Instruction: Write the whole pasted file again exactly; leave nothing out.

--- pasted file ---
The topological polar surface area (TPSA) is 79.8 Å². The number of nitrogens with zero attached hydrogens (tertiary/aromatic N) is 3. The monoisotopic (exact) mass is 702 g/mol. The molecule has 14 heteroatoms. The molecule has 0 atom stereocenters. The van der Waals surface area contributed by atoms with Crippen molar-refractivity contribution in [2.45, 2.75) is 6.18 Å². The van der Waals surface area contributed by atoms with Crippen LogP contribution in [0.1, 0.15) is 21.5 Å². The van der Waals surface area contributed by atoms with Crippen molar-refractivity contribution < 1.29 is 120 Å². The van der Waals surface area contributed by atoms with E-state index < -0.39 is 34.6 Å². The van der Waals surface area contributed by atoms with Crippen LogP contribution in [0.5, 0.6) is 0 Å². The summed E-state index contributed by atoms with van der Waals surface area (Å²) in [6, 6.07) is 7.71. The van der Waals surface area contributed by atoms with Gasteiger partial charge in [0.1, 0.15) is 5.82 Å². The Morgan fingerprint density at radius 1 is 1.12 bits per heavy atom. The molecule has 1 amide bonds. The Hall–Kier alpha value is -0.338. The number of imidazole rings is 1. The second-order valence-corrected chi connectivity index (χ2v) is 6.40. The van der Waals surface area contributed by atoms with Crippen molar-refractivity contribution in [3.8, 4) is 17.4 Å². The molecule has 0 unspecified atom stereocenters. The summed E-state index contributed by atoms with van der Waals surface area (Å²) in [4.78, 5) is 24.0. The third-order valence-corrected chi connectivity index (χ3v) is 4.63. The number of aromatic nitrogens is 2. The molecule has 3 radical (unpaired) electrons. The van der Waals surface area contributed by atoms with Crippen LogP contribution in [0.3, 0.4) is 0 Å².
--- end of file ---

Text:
The topological polar surface area (TPSA) is 79.8 Å². The number of nitrogens with zero attached hydrogens (tertiary/aromatic N) is 3. The monoisotopic (exact) mass is 702 g/mol. The molecule has 14 heteroatoms. The molecule has 0 atom stereocenters. The van der Waals surface area contributed by atoms with Crippen molar-refractivity contribution in [2.45, 2.75) is 6.18 Å². The van der Waals surface area contributed by atoms with Crippen LogP contribution in [0.1, 0.15) is 21.5 Å². The van der Waals surface area contributed by atoms with Crippen molar-refractivity contribution < 1.29 is 120 Å². The van der Waals surface area contributed by atoms with E-state index < -0.39 is 34.6 Å². The van der Waals surface area contributed by atoms with Crippen LogP contribution in [0.5, 0.6) is 0 Å². The summed E-state index contributed by atoms with van der Waals surface area (Å²) in [6, 6.07) is 7.71. The van der Waals surface area contributed by atoms with Gasteiger partial charge in [0.1, 0.15) is 5.82 Å². The Morgan fingerprint density at radius 1 is 1.12 bits per heavy atom. The molecule has 1 amide bonds. The Hall–Kier alpha value is -0.338. The number of imidazole rings is 1. The second-order valence-corrected chi connectivity index (χ2v) is 6.40. The van der Waals surface area contributed by atoms with Crippen molar-refractivity contribution in [3.8, 4) is 17.4 Å². The molecule has 0 unspecified atom stereocenters. The summed E-state index contributed by atoms with van der Waals surface area (Å²) in [4.78, 5) is 24.0. The third-order valence-corrected chi connectivity index (χ3v) is 4.63. The number of aromatic nitrogens is 2. The molecule has 3 radical (unpaired) electrons. The van der Waals surface area contributed by atoms with Crippen LogP contribution in [0.3, 0.4) is 0 Å².